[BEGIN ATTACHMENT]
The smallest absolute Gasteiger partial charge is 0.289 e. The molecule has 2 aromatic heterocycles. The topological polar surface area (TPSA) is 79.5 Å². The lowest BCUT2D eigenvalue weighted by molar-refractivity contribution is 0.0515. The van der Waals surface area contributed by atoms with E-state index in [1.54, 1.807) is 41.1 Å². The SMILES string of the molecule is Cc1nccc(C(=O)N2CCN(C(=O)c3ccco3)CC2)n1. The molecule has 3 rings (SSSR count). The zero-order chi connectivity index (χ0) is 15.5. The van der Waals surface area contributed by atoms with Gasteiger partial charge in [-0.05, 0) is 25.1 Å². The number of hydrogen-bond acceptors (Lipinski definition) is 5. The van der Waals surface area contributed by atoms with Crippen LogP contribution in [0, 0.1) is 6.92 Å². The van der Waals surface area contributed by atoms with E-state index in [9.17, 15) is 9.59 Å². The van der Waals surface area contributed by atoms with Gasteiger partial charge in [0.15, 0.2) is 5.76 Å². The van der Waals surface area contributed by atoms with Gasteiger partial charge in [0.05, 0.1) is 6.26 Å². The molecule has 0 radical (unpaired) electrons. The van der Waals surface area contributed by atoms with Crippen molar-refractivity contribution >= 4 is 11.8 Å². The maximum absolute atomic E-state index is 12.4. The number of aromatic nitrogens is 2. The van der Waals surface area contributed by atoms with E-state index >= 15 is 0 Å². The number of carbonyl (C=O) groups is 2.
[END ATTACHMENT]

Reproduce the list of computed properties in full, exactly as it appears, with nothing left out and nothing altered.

The smallest absolute Gasteiger partial charge is 0.289 e. The molecule has 2 aromatic heterocycles. The topological polar surface area (TPSA) is 79.5 Å². The lowest BCUT2D eigenvalue weighted by molar-refractivity contribution is 0.0515. The van der Waals surface area contributed by atoms with E-state index in [1.54, 1.807) is 41.1 Å². The SMILES string of the molecule is Cc1nccc(C(=O)N2CCN(C(=O)c3ccco3)CC2)n1. The molecule has 3 rings (SSSR count). The zero-order chi connectivity index (χ0) is 15.5. The van der Waals surface area contributed by atoms with Gasteiger partial charge in [-0.05, 0) is 25.1 Å². The number of hydrogen-bond acceptors (Lipinski definition) is 5. The van der Waals surface area contributed by atoms with Crippen LogP contribution in [0, 0.1) is 6.92 Å². The van der Waals surface area contributed by atoms with E-state index in [9.17, 15) is 9.59 Å². The van der Waals surface area contributed by atoms with Gasteiger partial charge in [0.15, 0.2) is 5.76 Å². The van der Waals surface area contributed by atoms with Gasteiger partial charge in [0.05, 0.1) is 6.26 Å². The molecule has 0 radical (unpaired) electrons. The van der Waals surface area contributed by atoms with Crippen molar-refractivity contribution >= 4 is 11.8 Å². The maximum absolute atomic E-state index is 12.4. The number of aromatic nitrogens is 2. The van der Waals surface area contributed by atoms with E-state index >= 15 is 0 Å². The number of carbonyl (C=O) groups is 2.